Even though she has over ten discs to her name, Tina May is still little known in the wider jazz world. A regular performer in clubs and arts centres in Britain and Europe, she has never had the major label backing that seems to be required to catapult a jazz singer into the public eye.
For those who have heard her, this is something of a blessing. Recording mainly on the small 33 Records label has allowed her to develop without the pressures that star status might have imposed. The result has been a string of excellent albums using outstanding instrumentalists like Don Weller, Alan Barnes, Tony Coe and Dave Newton, each one centred on the American songbook, but with the added surprises of vocal adaptations of jazz tunes and the occasional foray into French (for a whole album on Jazz Piquant!).
On A Wing and a Prayer, May is supported by just two instrumentalists. Nikki Iles, her pianist of choice for some years, is a beautifully lyrical player from the John Taylor school. Reedsman Stan Sulzmann is one of the quiet heroes of British jazz, with a reputation stretching back to the 1960s. Together they have made a record of quiet introspection that''s dominated by songs of loss and longing.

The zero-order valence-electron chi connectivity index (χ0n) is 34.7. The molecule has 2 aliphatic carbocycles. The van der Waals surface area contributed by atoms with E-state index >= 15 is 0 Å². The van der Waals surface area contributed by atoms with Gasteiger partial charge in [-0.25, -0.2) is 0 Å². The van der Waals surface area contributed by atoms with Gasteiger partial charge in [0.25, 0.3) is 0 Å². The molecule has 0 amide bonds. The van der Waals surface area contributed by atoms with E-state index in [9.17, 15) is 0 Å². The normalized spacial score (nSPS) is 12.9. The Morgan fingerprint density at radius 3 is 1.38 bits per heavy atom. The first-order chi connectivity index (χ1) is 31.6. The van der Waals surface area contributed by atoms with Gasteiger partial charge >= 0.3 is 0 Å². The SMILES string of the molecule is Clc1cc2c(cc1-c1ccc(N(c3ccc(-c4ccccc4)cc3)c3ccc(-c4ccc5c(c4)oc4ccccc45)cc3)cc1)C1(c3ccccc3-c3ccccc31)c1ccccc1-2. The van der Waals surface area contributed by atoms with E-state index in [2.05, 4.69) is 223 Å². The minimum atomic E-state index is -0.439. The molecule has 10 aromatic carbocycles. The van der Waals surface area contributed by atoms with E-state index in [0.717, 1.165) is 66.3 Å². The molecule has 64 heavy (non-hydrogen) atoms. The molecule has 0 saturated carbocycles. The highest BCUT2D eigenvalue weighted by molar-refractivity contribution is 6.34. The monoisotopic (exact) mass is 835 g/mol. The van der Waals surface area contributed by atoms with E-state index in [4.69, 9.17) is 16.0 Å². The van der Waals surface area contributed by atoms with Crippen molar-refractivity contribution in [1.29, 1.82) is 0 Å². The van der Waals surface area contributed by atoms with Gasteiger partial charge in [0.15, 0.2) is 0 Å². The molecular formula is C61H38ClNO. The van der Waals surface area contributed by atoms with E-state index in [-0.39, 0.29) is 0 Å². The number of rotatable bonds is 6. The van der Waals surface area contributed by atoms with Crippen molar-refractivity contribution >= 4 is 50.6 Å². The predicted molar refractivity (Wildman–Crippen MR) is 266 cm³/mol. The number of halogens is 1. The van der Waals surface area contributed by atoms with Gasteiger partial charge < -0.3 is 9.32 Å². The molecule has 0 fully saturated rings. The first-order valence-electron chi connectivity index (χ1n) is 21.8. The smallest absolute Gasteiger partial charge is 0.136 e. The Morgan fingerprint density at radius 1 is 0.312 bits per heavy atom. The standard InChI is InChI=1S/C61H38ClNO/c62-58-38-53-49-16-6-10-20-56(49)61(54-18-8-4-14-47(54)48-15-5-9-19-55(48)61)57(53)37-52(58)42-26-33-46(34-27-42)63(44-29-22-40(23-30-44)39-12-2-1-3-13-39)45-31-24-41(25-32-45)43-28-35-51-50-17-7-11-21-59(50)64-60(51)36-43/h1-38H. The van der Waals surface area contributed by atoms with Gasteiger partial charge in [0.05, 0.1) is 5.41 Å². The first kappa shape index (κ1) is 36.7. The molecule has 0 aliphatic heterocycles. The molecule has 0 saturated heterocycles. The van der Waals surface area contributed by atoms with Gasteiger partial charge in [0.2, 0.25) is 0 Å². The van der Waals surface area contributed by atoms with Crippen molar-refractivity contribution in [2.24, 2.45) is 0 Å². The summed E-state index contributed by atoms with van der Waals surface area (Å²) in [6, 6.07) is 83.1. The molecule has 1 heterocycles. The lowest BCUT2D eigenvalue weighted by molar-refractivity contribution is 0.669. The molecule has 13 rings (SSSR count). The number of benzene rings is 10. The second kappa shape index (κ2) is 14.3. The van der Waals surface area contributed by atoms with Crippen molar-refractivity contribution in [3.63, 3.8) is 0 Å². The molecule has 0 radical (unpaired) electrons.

The boppy voice and piano duet on "Maybe September sets the mood, and Sulzmann provides immediate contrast, his simultaneous tenor weaving around the vocal line. All three musicians take "Who Can I Turn To? well away from Broadway self-pity into a spirited jazz exploration, with particularly fine piano from Iles. "Too Late Now and "Turn Out The Stars explore the bleak downside of relationships, greatly benefiting from the sparse instrumentation. "When in Rome brings a few moments of comedy to lighten the overall mood.
However, the tracks that really stand out are Tina May's own vocal interpretations of two very different jazz tunes. Joe Henderson's "Black Narcissus, re-titled "Blue Narcissus, emerges as a striking demonstration of her almost perfect pitch; she hits the notes without wavering during some extremely difficult chord changes. The title track, "A Wing and a Prayer, takes Kenny Wheeler's gorgeous "Gentle Piece and turns it into a pastoral ballad with ethereal, breathy flute. On an earlier album May shaped Bobby Watson's "Time Will Tell into a heart-stopping vocal performance; the two adaptations on this CD further suggest that jazz singers seeking fresh repertoire should be giving May's recordings a listen.
A Wing and a Prayer is much more than just another CD from an aspirational singer. It's a superbly crafted piece of work from three top-flight musicians who work together as an integrated jazz trio. Listen to it as you would listen to a piano or saxophone trioit repays that sort of concentration.
Maybe September; You'd Be So Nice To Come Home To; Who Can I Turn To?; Sunshower; Too Late Now; Blue Narcissus (Black Narcissus); Turn Out The Stars; When In Rome; A Wing And A Prayer; Easy To Love; A House Is Not A Home.
Tina May: vocals; Stan Sulzmann: saxophone, flute; Nikki Iles: piano.